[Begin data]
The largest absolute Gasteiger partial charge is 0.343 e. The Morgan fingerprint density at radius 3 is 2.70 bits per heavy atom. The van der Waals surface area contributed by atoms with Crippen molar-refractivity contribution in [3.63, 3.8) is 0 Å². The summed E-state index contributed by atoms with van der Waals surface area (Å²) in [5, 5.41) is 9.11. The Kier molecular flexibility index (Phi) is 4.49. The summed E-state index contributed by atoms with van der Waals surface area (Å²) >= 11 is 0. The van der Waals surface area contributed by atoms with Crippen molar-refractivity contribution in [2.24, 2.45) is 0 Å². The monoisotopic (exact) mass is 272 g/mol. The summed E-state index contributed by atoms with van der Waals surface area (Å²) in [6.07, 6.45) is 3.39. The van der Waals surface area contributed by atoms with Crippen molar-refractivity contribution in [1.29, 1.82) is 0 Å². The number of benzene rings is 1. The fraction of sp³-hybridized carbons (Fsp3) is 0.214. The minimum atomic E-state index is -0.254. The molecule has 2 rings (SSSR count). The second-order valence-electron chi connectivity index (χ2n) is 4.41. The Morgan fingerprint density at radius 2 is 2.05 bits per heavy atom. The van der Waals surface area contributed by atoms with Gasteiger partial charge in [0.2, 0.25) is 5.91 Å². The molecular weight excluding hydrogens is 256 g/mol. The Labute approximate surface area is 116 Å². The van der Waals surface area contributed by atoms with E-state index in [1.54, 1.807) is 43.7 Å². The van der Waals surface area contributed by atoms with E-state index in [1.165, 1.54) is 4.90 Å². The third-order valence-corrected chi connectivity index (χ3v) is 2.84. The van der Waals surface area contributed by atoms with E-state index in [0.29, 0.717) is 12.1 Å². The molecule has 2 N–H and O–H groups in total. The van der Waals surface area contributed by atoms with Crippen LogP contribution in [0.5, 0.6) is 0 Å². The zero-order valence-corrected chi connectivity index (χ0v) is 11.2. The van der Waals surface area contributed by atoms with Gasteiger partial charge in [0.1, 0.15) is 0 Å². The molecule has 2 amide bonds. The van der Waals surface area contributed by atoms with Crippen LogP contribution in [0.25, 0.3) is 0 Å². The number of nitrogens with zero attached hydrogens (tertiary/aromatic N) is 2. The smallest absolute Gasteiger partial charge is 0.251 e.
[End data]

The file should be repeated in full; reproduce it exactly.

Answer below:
The largest absolute Gasteiger partial charge is 0.343 e. The Morgan fingerprint density at radius 3 is 2.70 bits per heavy atom. The van der Waals surface area contributed by atoms with Crippen molar-refractivity contribution in [3.63, 3.8) is 0 Å². The summed E-state index contributed by atoms with van der Waals surface area (Å²) in [5, 5.41) is 9.11. The Kier molecular flexibility index (Phi) is 4.49. The summed E-state index contributed by atoms with van der Waals surface area (Å²) >= 11 is 0. The van der Waals surface area contributed by atoms with Crippen molar-refractivity contribution in [2.24, 2.45) is 0 Å². The monoisotopic (exact) mass is 272 g/mol. The summed E-state index contributed by atoms with van der Waals surface area (Å²) in [6.07, 6.45) is 3.39. The van der Waals surface area contributed by atoms with Crippen molar-refractivity contribution in [1.29, 1.82) is 0 Å². The number of benzene rings is 1. The fraction of sp³-hybridized carbons (Fsp3) is 0.214. The minimum atomic E-state index is -0.254. The molecule has 2 rings (SSSR count). The second-order valence-electron chi connectivity index (χ2n) is 4.41. The Morgan fingerprint density at radius 2 is 2.05 bits per heavy atom. The van der Waals surface area contributed by atoms with Gasteiger partial charge in [0.2, 0.25) is 5.91 Å². The molecular weight excluding hydrogens is 256 g/mol. The Labute approximate surface area is 116 Å². The van der Waals surface area contributed by atoms with E-state index in [1.54, 1.807) is 43.7 Å². The van der Waals surface area contributed by atoms with E-state index in [1.165, 1.54) is 4.90 Å². The third-order valence-corrected chi connectivity index (χ3v) is 2.84. The van der Waals surface area contributed by atoms with E-state index in [0.29, 0.717) is 12.1 Å². The molecule has 2 N–H and O–H groups in total. The van der Waals surface area contributed by atoms with Crippen LogP contribution in [0.5, 0.6) is 0 Å². The zero-order valence-corrected chi connectivity index (χ0v) is 11.2. The van der Waals surface area contributed by atoms with Gasteiger partial charge in [0.1, 0.15) is 0 Å². The molecule has 2 amide bonds. The van der Waals surface area contributed by atoms with Crippen LogP contribution in [0.25, 0.3) is 0 Å². The number of nitrogens with zero attached hydrogens (tertiary/aromatic N) is 2. The smallest absolute Gasteiger partial charge is 0.251 e.